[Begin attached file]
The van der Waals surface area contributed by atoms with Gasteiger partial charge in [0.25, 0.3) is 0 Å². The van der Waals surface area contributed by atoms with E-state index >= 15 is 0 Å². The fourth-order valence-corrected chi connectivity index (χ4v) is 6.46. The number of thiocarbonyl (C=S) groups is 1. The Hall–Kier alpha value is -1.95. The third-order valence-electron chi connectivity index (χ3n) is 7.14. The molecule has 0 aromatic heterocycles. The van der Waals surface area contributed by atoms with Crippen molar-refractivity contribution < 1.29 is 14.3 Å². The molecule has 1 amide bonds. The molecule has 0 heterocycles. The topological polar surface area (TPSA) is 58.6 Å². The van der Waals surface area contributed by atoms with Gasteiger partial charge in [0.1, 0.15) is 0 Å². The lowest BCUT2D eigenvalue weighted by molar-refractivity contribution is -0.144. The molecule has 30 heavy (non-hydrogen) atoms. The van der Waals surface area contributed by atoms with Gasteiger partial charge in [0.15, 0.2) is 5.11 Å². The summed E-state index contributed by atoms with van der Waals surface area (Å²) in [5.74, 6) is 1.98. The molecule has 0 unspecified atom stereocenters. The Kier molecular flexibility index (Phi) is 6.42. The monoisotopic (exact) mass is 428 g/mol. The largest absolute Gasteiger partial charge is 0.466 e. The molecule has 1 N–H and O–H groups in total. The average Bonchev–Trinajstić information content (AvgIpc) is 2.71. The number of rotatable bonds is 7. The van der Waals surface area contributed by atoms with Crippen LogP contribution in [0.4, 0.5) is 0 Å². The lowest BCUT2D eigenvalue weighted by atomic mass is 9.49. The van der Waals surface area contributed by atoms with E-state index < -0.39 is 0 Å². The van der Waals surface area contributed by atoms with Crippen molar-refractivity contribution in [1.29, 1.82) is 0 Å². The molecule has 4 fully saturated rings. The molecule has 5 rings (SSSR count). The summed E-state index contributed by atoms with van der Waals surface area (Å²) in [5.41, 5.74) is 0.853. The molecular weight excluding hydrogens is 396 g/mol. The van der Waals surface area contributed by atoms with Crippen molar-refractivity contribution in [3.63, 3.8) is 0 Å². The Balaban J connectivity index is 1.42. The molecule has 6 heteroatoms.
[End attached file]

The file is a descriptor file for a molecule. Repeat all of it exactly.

The van der Waals surface area contributed by atoms with Gasteiger partial charge in [0.25, 0.3) is 0 Å². The van der Waals surface area contributed by atoms with E-state index >= 15 is 0 Å². The fourth-order valence-corrected chi connectivity index (χ4v) is 6.46. The number of thiocarbonyl (C=S) groups is 1. The Hall–Kier alpha value is -1.95. The third-order valence-electron chi connectivity index (χ3n) is 7.14. The molecule has 0 aromatic heterocycles. The van der Waals surface area contributed by atoms with Crippen molar-refractivity contribution < 1.29 is 14.3 Å². The molecule has 1 amide bonds. The molecule has 0 heterocycles. The topological polar surface area (TPSA) is 58.6 Å². The van der Waals surface area contributed by atoms with Gasteiger partial charge in [0.1, 0.15) is 0 Å². The lowest BCUT2D eigenvalue weighted by molar-refractivity contribution is -0.144. The molecule has 30 heavy (non-hydrogen) atoms. The van der Waals surface area contributed by atoms with Gasteiger partial charge in [0.15, 0.2) is 5.11 Å². The summed E-state index contributed by atoms with van der Waals surface area (Å²) in [5.74, 6) is 1.98. The molecule has 0 unspecified atom stereocenters. The Kier molecular flexibility index (Phi) is 6.42. The monoisotopic (exact) mass is 428 g/mol. The largest absolute Gasteiger partial charge is 0.466 e. The molecule has 1 N–H and O–H groups in total. The average Bonchev–Trinajstić information content (AvgIpc) is 2.71. The number of rotatable bonds is 7. The van der Waals surface area contributed by atoms with Crippen LogP contribution in [0.4, 0.5) is 0 Å². The lowest BCUT2D eigenvalue weighted by atomic mass is 9.49. The van der Waals surface area contributed by atoms with E-state index < -0.39 is 0 Å². The van der Waals surface area contributed by atoms with Crippen molar-refractivity contribution in [1.29, 1.82) is 0 Å². The molecule has 4 fully saturated rings. The molecule has 5 rings (SSSR count). The summed E-state index contributed by atoms with van der Waals surface area (Å²) in [5.41, 5.74) is 0.853. The molecular weight excluding hydrogens is 396 g/mol. The van der Waals surface area contributed by atoms with Crippen molar-refractivity contribution in [3.63, 3.8) is 0 Å². The Balaban J connectivity index is 1.42. The molecule has 6 heteroatoms.